Ageism hits a new low in South Africa



The anti-Old Fart billboard that caused all the trouble

The anti-Old Fart billboard that caused all the trouble

A billboard on a Johannesburg highway has been condemned for dissing the elderly. Part of a campaign for the country’s newest all-news channel, it proclaims “We aren’t old farts”. Then in brackets: “(Nah, not even our presenters)”. Next to these words is a photo of a white-haired gentleman. It is not clear who he is – just a generic Old Fart, as they’d call him over at the newly launched African News Network, ANN7.

One of its rivals on the satellite service has an anchor of the same vintage, so it seems that ANN7’s Unique Selling Point is the youth of their news anchors. As opposed to their competence or talent –which is widely seen as lacking at this pro-government network that has boasted of hiring models to present news. In response to widespread critique (e.g. “unspeakably, and unwatchably awful”) and ridicule (blooper tapes on YouTube) one of its anchors reportedly used Facebook to complain of “being mocked for taking a chance on youth”.

So, congrats to the South African Older Persons Forum for calling these Old Fart-bashers on their illegal discrimination, a violation of the country’s Older Persons Act. The Forum alleges that the billboard constitutes abuse of the elderly so it has lodged complaints with the South African Human Rights Commission and the national Advertising Standards Authority.

The Older Persons Forum is demanding that “all humiliating advertising material be removed immediately and that apologies be made to all older people in South Africa.” My New Old Self can’t wait for those apologies to be broadcast throughout a 24-hour news cycle.

However, the word “humiliating” seems misplaced. It’s the perpetrators of this billboard campaign who should feel like fools for taking on the large and growing Old Fart sector. Have they checked the viewership demographics for the time slots when the Young Farts are all out working? (Or slouching behind their laptops in cafes while they check the net for jobs.)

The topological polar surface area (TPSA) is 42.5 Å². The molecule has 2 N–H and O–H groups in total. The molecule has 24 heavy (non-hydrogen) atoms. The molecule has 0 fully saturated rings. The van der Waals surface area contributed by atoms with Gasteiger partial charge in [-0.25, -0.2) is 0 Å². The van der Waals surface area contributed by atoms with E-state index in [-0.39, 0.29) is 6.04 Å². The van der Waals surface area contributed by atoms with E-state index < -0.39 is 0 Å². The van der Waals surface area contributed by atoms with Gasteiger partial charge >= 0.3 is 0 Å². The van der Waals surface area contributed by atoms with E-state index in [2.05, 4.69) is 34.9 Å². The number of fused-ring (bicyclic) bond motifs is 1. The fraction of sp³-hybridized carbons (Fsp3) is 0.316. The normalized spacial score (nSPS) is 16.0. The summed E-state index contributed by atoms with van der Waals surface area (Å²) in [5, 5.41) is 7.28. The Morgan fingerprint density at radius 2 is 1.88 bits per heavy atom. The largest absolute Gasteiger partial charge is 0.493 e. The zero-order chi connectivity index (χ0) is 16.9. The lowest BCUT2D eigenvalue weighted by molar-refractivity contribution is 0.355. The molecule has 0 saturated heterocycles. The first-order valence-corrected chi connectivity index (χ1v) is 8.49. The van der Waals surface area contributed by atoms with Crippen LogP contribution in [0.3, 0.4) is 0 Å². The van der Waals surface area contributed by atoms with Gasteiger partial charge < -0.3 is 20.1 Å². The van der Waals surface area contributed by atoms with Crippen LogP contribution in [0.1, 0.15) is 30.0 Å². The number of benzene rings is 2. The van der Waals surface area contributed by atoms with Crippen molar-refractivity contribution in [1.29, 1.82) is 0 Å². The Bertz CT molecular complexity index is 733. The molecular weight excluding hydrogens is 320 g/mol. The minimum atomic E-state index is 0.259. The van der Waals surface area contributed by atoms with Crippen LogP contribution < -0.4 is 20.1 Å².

Any round-the-clock broadcaster should be grateful if a bored retiree flips the remote between daytime soaps and advertorials and ends up on their channel. Or stumbles on their non-stop news in the wee hours, which is not unlikely given how prone the elderly are to insomnia.

A marketing tip for this new network: mockery of your elders will get you nowhere. Especially given how crowded the field is with 24/7 news shops. South Africa suddenly has two more 24-hour news services, making a total of five. The state broadcaster, already a mess of mismanagement and corruption, just launched the SABC news channel, joining South African free-to-air broadcaster eTV’s eNCA, Business Day TV and CNBC Africa.

And now the president’s friends, a certain Gupta family recently emigrated from India, have opened ANN7. About the name: the NN is clearly a take-off on the big international one that started out on American cable TV. The number is said to mean every day of the week (though it looks odd, like it was put there for strength, like a password).

The Right Thing To Do, as well as the best way to build audience for a fledging channel, would be for the new broadcaster to respect and encourage potential viewers of all ages. And to take down that offensive billboard.



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